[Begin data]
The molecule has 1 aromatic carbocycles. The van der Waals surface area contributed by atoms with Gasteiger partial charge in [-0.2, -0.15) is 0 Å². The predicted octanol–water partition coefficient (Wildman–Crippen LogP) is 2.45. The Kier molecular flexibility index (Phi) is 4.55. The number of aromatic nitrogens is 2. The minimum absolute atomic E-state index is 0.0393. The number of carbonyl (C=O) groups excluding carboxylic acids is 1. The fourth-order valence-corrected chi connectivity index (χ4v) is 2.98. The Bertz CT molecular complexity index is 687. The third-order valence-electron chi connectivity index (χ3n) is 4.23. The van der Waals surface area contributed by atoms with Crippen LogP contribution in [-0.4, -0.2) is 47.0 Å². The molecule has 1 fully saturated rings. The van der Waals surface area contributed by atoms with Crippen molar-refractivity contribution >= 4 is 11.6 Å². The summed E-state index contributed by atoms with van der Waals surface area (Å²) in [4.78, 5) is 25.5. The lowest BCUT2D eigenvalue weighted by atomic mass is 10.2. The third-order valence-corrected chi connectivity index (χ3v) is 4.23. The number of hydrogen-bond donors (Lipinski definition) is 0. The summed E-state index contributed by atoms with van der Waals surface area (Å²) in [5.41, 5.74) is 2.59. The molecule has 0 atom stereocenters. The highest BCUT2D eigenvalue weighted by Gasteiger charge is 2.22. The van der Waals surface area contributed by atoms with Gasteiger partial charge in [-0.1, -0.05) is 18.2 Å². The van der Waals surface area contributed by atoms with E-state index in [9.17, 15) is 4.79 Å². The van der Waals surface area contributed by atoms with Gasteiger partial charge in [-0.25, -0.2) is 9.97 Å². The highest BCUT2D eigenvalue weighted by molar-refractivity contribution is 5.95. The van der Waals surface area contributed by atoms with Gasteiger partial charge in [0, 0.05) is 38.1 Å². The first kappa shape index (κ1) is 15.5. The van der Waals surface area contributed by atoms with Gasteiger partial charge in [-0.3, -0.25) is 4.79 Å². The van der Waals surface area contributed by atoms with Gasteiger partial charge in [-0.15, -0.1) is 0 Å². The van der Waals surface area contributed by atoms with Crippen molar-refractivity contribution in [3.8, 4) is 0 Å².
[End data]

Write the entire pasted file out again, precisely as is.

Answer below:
The molecule has 1 aromatic carbocycles. The van der Waals surface area contributed by atoms with Gasteiger partial charge in [-0.2, -0.15) is 0 Å². The predicted octanol–water partition coefficient (Wildman–Crippen LogP) is 2.45. The Kier molecular flexibility index (Phi) is 4.55. The number of aromatic nitrogens is 2. The minimum absolute atomic E-state index is 0.0393. The number of carbonyl (C=O) groups excluding carboxylic acids is 1. The fourth-order valence-corrected chi connectivity index (χ4v) is 2.98. The Bertz CT molecular complexity index is 687. The third-order valence-electron chi connectivity index (χ3n) is 4.23. The van der Waals surface area contributed by atoms with Crippen LogP contribution in [-0.4, -0.2) is 47.0 Å². The molecule has 1 fully saturated rings. The van der Waals surface area contributed by atoms with Crippen molar-refractivity contribution >= 4 is 11.6 Å². The summed E-state index contributed by atoms with van der Waals surface area (Å²) in [4.78, 5) is 25.5. The lowest BCUT2D eigenvalue weighted by atomic mass is 10.2. The third-order valence-corrected chi connectivity index (χ3v) is 4.23. The number of hydrogen-bond donors (Lipinski definition) is 0. The summed E-state index contributed by atoms with van der Waals surface area (Å²) in [5.41, 5.74) is 2.59. The molecule has 0 atom stereocenters. The highest BCUT2D eigenvalue weighted by Gasteiger charge is 2.22. The van der Waals surface area contributed by atoms with Gasteiger partial charge in [-0.1, -0.05) is 18.2 Å². The van der Waals surface area contributed by atoms with E-state index in [9.17, 15) is 4.79 Å². The van der Waals surface area contributed by atoms with Gasteiger partial charge in [-0.25, -0.2) is 9.97 Å². The highest BCUT2D eigenvalue weighted by molar-refractivity contribution is 5.95. The van der Waals surface area contributed by atoms with Gasteiger partial charge in [0, 0.05) is 38.1 Å². The first kappa shape index (κ1) is 15.5. The van der Waals surface area contributed by atoms with Gasteiger partial charge in [-0.3, -0.25) is 4.79 Å². The van der Waals surface area contributed by atoms with Gasteiger partial charge in [-0.15, -0.1) is 0 Å². The van der Waals surface area contributed by atoms with Crippen molar-refractivity contribution in [3.8, 4) is 0 Å².